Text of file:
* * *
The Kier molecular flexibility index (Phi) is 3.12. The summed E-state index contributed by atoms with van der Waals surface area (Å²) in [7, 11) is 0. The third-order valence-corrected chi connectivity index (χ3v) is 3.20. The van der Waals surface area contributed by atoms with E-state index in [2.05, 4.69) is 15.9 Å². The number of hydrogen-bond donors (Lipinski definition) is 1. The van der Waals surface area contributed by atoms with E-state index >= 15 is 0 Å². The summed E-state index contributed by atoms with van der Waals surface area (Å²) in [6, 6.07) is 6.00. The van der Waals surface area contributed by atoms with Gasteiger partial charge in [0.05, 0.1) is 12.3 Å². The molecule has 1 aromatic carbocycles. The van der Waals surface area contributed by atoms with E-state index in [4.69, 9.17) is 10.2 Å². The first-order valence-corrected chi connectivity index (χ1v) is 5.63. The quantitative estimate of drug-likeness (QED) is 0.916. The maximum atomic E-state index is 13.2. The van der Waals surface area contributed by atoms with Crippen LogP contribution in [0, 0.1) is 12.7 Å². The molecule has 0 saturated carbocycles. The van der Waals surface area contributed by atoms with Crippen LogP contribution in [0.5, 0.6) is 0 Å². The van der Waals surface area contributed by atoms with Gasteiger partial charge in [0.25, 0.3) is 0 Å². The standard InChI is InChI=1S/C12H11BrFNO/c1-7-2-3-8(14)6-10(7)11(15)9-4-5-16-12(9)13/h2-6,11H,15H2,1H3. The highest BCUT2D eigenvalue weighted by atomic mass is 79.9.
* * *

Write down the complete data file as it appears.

The Kier molecular flexibility index (Phi) is 3.12. The summed E-state index contributed by atoms with van der Waals surface area (Å²) in [7, 11) is 0. The third-order valence-corrected chi connectivity index (χ3v) is 3.20. The van der Waals surface area contributed by atoms with E-state index in [2.05, 4.69) is 15.9 Å². The number of hydrogen-bond donors (Lipinski definition) is 1. The van der Waals surface area contributed by atoms with E-state index >= 15 is 0 Å². The summed E-state index contributed by atoms with van der Waals surface area (Å²) in [6, 6.07) is 6.00. The van der Waals surface area contributed by atoms with Gasteiger partial charge in [0.05, 0.1) is 12.3 Å². The molecule has 1 aromatic carbocycles. The van der Waals surface area contributed by atoms with E-state index in [4.69, 9.17) is 10.2 Å². The first-order valence-corrected chi connectivity index (χ1v) is 5.63. The quantitative estimate of drug-likeness (QED) is 0.916. The maximum atomic E-state index is 13.2. The van der Waals surface area contributed by atoms with Crippen LogP contribution in [0, 0.1) is 12.7 Å². The molecule has 0 saturated carbocycles. The van der Waals surface area contributed by atoms with Crippen LogP contribution in [0.5, 0.6) is 0 Å². The van der Waals surface area contributed by atoms with Gasteiger partial charge in [0.25, 0.3) is 0 Å². The standard InChI is InChI=1S/C12H11BrFNO/c1-7-2-3-8(14)6-10(7)11(15)9-4-5-16-12(9)13/h2-6,11H,15H2,1H3. The highest BCUT2D eigenvalue weighted by atomic mass is 79.9.